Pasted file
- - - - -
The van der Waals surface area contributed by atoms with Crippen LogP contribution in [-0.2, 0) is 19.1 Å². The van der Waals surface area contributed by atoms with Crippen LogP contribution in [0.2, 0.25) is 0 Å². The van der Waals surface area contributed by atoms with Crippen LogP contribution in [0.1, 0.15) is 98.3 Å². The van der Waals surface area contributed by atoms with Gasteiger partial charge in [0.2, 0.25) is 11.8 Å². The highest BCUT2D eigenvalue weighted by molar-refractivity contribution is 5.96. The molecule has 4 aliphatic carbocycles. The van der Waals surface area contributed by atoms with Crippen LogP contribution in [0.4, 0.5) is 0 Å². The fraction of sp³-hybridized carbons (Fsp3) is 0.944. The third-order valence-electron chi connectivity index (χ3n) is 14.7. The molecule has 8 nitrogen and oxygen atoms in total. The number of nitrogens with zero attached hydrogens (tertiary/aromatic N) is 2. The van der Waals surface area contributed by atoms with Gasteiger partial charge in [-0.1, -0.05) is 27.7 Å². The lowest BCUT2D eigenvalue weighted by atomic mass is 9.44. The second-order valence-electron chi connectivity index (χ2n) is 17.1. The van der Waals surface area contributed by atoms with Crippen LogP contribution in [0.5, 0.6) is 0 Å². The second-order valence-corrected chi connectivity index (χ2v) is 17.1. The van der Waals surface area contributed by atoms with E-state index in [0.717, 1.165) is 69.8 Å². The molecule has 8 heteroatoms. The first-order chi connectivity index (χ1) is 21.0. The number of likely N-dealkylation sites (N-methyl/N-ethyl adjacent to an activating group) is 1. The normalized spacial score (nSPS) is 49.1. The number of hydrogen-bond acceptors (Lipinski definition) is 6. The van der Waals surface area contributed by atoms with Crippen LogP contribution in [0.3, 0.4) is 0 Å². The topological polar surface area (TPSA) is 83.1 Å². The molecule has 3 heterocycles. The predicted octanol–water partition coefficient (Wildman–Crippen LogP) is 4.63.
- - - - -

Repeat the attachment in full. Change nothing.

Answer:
The van der Waals surface area contributed by atoms with Crippen LogP contribution in [-0.2, 0) is 19.1 Å². The van der Waals surface area contributed by atoms with Crippen LogP contribution in [0.2, 0.25) is 0 Å². The van der Waals surface area contributed by atoms with Crippen LogP contribution in [0.1, 0.15) is 98.3 Å². The van der Waals surface area contributed by atoms with Gasteiger partial charge in [0.2, 0.25) is 11.8 Å². The highest BCUT2D eigenvalue weighted by molar-refractivity contribution is 5.96. The molecule has 4 aliphatic carbocycles. The van der Waals surface area contributed by atoms with Crippen LogP contribution in [0.4, 0.5) is 0 Å². The fraction of sp³-hybridized carbons (Fsp3) is 0.944. The third-order valence-electron chi connectivity index (χ3n) is 14.7. The molecule has 8 nitrogen and oxygen atoms in total. The number of nitrogens with zero attached hydrogens (tertiary/aromatic N) is 2. The van der Waals surface area contributed by atoms with Gasteiger partial charge in [-0.1, -0.05) is 27.7 Å². The lowest BCUT2D eigenvalue weighted by atomic mass is 9.44. The second-order valence-electron chi connectivity index (χ2n) is 17.1. The van der Waals surface area contributed by atoms with Crippen LogP contribution in [0.5, 0.6) is 0 Å². The second-order valence-corrected chi connectivity index (χ2v) is 17.1. The van der Waals surface area contributed by atoms with E-state index in [0.717, 1.165) is 69.8 Å². The molecule has 8 heteroatoms. The first-order chi connectivity index (χ1) is 21.0. The number of likely N-dealkylation sites (N-methyl/N-ethyl adjacent to an activating group) is 1. The normalized spacial score (nSPS) is 49.1. The number of hydrogen-bond acceptors (Lipinski definition) is 6. The van der Waals surface area contributed by atoms with Crippen LogP contribution in [0.3, 0.4) is 0 Å². The topological polar surface area (TPSA) is 83.1 Å². The molecule has 3 heterocycles. The predicted octanol–water partition coefficient (Wildman–Crippen LogP) is 4.63.